Irish Oatmeal is a high-quality steel-cut oatmeal.

Thanks, I know what Irish Oatmeal is. I'm just wondering why the heck that was on the list.

Seems like a way to get many more Americans pissed off than Irish oat growers and oatmeal processors.

But it is banned as a way to white-wash a protectionist measure. If you want to ban U.S. beef, you find some token distinguishing feature of U.S. beef that makes it different than EU beef, then ban that. If the U.S. banned hormones in beef, the Europeans would find some other distinguishing feature to ban U.S. beef. The fact is, the Europeans are not going to allow foreign competition in agricultural products for any reason, and a lot of these "food safety" issues are manufactured by European agribuisness to protect their markets.

How come that beef from Argentina is in every supermarket over here?

We are not talking about some natural characteristic of US beef. The european agribusiness used to use hormones themselves. That provoked a huge reaction from consumers. Everybody was opposed to the Turbokuh (turbo cow), as we called it in Germany and Austria. And so, the use of hormones was banned against the wishes of agribusiness. Steroids would actually much increase the competitivness of european cattle.

It is the US agribusiness that is fooling you, not ours us.

You can make a cui bono argument for anything. I could make a similar case that the majority of european Diesel cars are banned from the US market to protect US car makers.

From an economic perspective, I'll grant in an instant that counter-measures like these are utility-destroying. Still I have to admit to an element of Schadenfreude at any measure that upsets the "terroir", "traditional agriculture", "Jose Bove" crowd.

Are european diesel cars in any sense banned? I'd like another line explaining that.

Diesel cars will always be somewhat more pollutant than gasoline cars. That is why the EU sets slightly lower standards for diesel passenger cars. US standards, especially those in California and some other states are made with gasoline cars in mind and so only the cleanest diesels make it into the US market sometimes.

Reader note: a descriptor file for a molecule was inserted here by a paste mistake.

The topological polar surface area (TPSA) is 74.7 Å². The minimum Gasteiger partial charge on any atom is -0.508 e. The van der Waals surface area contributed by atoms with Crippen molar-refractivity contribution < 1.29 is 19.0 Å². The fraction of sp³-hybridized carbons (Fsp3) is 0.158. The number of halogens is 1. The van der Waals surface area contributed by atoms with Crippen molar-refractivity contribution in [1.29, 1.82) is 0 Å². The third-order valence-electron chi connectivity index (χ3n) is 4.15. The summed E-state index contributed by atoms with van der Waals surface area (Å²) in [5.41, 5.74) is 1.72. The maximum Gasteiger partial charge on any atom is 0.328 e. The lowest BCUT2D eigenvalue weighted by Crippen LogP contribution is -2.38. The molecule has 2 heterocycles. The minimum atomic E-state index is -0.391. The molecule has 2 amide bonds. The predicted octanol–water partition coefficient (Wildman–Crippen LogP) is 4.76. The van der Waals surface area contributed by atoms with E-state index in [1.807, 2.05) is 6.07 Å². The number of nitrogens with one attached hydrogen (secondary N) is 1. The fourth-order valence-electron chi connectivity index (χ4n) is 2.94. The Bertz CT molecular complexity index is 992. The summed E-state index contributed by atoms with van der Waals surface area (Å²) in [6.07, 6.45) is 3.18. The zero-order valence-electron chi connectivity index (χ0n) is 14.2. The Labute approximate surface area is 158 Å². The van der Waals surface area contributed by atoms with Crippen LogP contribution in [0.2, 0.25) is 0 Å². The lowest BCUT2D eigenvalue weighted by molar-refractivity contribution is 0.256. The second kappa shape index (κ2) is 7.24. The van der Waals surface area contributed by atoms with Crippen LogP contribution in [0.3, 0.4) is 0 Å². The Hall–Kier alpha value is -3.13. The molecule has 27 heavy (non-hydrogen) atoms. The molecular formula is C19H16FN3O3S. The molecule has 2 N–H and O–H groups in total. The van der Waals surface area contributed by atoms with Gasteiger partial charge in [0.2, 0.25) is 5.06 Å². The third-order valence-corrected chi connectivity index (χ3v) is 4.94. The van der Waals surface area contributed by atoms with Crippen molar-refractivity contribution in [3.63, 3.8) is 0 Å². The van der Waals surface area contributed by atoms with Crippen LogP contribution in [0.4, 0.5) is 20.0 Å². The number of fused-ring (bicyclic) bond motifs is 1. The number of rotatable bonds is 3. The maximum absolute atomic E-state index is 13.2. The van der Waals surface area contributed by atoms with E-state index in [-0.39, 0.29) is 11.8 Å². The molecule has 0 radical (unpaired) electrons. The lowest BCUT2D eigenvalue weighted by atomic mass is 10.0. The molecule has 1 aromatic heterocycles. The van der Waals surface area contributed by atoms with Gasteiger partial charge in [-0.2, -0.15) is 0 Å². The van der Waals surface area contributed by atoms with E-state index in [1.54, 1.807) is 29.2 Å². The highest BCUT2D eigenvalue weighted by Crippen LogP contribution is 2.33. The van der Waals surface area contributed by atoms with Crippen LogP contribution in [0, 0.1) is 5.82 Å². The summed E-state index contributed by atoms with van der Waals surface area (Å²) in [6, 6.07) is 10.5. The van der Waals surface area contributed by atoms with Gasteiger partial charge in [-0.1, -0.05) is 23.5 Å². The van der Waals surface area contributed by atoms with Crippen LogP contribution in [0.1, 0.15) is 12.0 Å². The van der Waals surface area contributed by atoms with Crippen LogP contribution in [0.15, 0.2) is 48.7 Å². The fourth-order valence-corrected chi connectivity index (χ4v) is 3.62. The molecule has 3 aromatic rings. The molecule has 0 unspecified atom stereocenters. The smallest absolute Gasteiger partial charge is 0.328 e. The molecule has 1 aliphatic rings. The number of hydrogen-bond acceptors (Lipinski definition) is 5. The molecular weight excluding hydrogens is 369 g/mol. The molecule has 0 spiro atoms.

For example:
http://en.wikipedia.org/wiki/Volkswagen_Jetta

In North America, the diesel TDI engine was not offered in 5 U.S. states when the Mark 5 Jetta was introduced, due to the tight emission standards promulgated by the California Air Resources Board. The four other states involved opted to adopt the more stringent California standards. Where it was available, it fell into the least-restrictive emission category. That category was removed in 2007, prompting the diesel Jetta to be unavailable in that market for about a year until the introduction of a new common rail diesel engine, which appeared in August 2008. The introduction was delayed for approximately 6 months due to technical issues with the new emissions control system.[92] The TDI Clean Diesel engine is rated 140 hp, and uses advanced features such as a diesel particulate filter to reduce NOx and particulate emissions in order to qualify as a Tier II Bin 5 vehicle (equivalent to California's LEV II rating), therefore allowing it to be sold in all 50 U.S. states.

OMG, I cannot believe the evils of American capitalism. Everyone said that Obama would screw up the NAFTA and they seem to be right. If you Yanks go ahead and pass a bill to only buy American steel, our economy will be decimated and Canada might go into a really bad depression. This is so not fair. We build your shitty cars up here so why can't you buy our steel. I am worried for my family's business. Damn you, America!

"I have to admit to an element of Schadenfreude at any measure that upsets the "terroir", "traditional agriculture", "Jose Bove" crowd."

If you want to fight the War on Terroir, MR seems a strange blog to choose. Things are pretty foodie round here.